VIRGINIA BEACH, Va. - Twenty years ago, Virginia Beach experienced the worst civildisturbance in its history. The Oceanfront was a populardestination for "Greekfest" every Labor Day weekend.
It was a loosely-organized event named for the historicallyblack sorority and fraternity members who gathered for socializingon the beach and in hotels.
In the late 80's, police reported public drunkeness, fights,vandalism and other disorderly conduct causing business owners andresidents to say enough is enough.
And even though the NAACP, Norfolk State University and cityleaders tried to prepare for a crowd that was bursting at theseams, it all came to a head in 1989, when rioting and lootingbroke out.
Former Virginia Beach Mayor Meyera Oberndorf said, "Afear had grown up on both sides by the guests who were coming whowere ages of students in high school and college, as well as theentrepreneurs and the people who live here year-round. "
"We didn't expect that the business owners would not receivecollege students well, and we were concerned about,"said Georgia Allen, current president of the Virginia BeachNAACP.
And as thousands of people began to fill the streets and hotels,the fears became reality.
Our cameras were there to witness the mayhem: riots and lootingbroke out.
"There was one young African-American woman who had opened aBenetton store," said Oberndorf, "and the kids didn't realize whoowned what. They broke in and tore it to pieces and she certainlyhad not done anything that would have caused that type ofbehavior."
What sparked the initial disturbance isn't clear. Many blame iton racial tension that had been building from previousyears.
State police in riot gear joined Virginia Beach and otherlocal police, as well as the National Guard, to quell theviolence.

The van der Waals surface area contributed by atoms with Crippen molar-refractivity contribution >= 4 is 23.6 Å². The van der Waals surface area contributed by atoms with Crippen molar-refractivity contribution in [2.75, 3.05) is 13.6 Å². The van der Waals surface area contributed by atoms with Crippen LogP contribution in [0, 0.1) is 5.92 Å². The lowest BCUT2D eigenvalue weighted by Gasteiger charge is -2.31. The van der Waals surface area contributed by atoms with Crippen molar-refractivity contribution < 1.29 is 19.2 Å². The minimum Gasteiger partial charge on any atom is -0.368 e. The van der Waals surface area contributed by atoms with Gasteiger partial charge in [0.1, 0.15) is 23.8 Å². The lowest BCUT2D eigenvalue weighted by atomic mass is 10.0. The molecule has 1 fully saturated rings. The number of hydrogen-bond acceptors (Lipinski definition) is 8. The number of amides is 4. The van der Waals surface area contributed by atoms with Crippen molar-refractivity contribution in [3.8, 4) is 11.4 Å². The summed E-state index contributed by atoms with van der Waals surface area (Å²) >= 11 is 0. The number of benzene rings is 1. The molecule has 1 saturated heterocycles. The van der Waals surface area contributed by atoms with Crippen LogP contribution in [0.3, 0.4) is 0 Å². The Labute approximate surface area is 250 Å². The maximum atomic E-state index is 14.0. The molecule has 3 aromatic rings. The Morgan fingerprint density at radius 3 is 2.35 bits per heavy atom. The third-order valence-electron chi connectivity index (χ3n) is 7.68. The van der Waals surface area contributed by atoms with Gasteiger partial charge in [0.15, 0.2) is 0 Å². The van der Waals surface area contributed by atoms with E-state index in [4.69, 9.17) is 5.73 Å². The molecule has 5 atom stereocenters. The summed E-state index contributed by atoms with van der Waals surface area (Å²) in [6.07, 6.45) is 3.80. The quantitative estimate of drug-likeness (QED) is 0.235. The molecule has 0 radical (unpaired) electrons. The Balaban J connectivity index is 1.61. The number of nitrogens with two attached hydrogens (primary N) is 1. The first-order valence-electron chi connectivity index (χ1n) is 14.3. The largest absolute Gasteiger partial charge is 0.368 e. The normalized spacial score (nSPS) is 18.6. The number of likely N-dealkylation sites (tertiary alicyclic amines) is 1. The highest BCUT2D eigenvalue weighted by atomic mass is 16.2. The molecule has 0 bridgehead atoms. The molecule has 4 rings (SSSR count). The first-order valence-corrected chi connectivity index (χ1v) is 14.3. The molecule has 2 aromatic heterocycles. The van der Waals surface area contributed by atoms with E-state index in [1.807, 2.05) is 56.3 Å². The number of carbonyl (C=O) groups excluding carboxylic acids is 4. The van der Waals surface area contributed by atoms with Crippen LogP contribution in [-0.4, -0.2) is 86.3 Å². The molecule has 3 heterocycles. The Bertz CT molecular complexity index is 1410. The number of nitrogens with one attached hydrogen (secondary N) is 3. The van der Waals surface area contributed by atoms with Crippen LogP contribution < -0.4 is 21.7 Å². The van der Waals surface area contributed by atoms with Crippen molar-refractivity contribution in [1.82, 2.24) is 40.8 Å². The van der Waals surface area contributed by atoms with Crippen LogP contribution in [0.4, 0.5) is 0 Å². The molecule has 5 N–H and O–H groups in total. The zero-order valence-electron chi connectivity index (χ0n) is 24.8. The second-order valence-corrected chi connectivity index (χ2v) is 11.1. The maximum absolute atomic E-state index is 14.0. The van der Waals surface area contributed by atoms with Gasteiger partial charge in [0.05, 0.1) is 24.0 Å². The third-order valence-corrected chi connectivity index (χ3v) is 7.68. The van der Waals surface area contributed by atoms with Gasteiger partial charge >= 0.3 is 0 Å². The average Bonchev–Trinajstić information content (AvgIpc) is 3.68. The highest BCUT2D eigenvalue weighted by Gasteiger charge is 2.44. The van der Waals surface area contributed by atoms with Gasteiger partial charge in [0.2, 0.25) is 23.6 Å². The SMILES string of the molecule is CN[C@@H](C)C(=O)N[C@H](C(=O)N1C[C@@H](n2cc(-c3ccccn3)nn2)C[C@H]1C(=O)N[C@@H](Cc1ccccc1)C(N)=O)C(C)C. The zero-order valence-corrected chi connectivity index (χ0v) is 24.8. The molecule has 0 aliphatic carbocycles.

So what's the biggest difference at the Oceanfront on Labor Dayweekend now? For one, there's an organized schedule of eventsgeared towards the family.
"We have the 'Rock N Roll 1/2 Marathon,' we have the AmericanMusic Festival, we have people who volunteer," said Oberndorf.
Virginia Beach Police public information officer Jimmy Barneswas a detective during Greekfest. He said, "We're spread out allover the Oceanfront, parks, streets, Atlantic Avenue. We'll havedifferent events going on to keep the crowds from gathering in onespot."
But Allen says that's not enough.
"A lot has not changed in the City of Virginia Beach," Allensaid. "We still currently don't have representation on CityCouncil. So while Greekfest is no longer here we still don't have atrue replacement for Greekfest where young people can come."
Longtime hotel owner Bruce Thompson gave us this statement aboutGreekfest:
"It was a tragic event that probably served to point out cultural differences and provided an opportunity that has since allowed us to shape the Oceanfront character in a manner that's been more inviting and accepting as evidenced by the fact that we not only have not experienced anything close to the tragedy, but also look forward to each and every Labor Day celebration."
Seems everyone learned something from that fateful weekend.
"If you're not willing to look back at your history, look atwhat took place, and look at how you can make things better," saidAllen.
Officer Barnes added, "Twenty years ago, that was a differenttime, a difficult time for all of us. We all grew, we alllearned.... We've increased African-Americans on our department byover twenty-percent at the said time."
More than 500 people were arrested that weekend and more than100 stores were heavily damaged.
The following year, 1990, the City helped organize events forLabor Day weekend, but attendance was much lighter than the yearbefore and Greekfest soon fizzled out.
After the 1989 Greekfest riots, the City of Virginia Beachdeveloped a Labor Day Review Commission which included the creationof various committees focusing on human rights, community policing,and special events at the Oceanfront.
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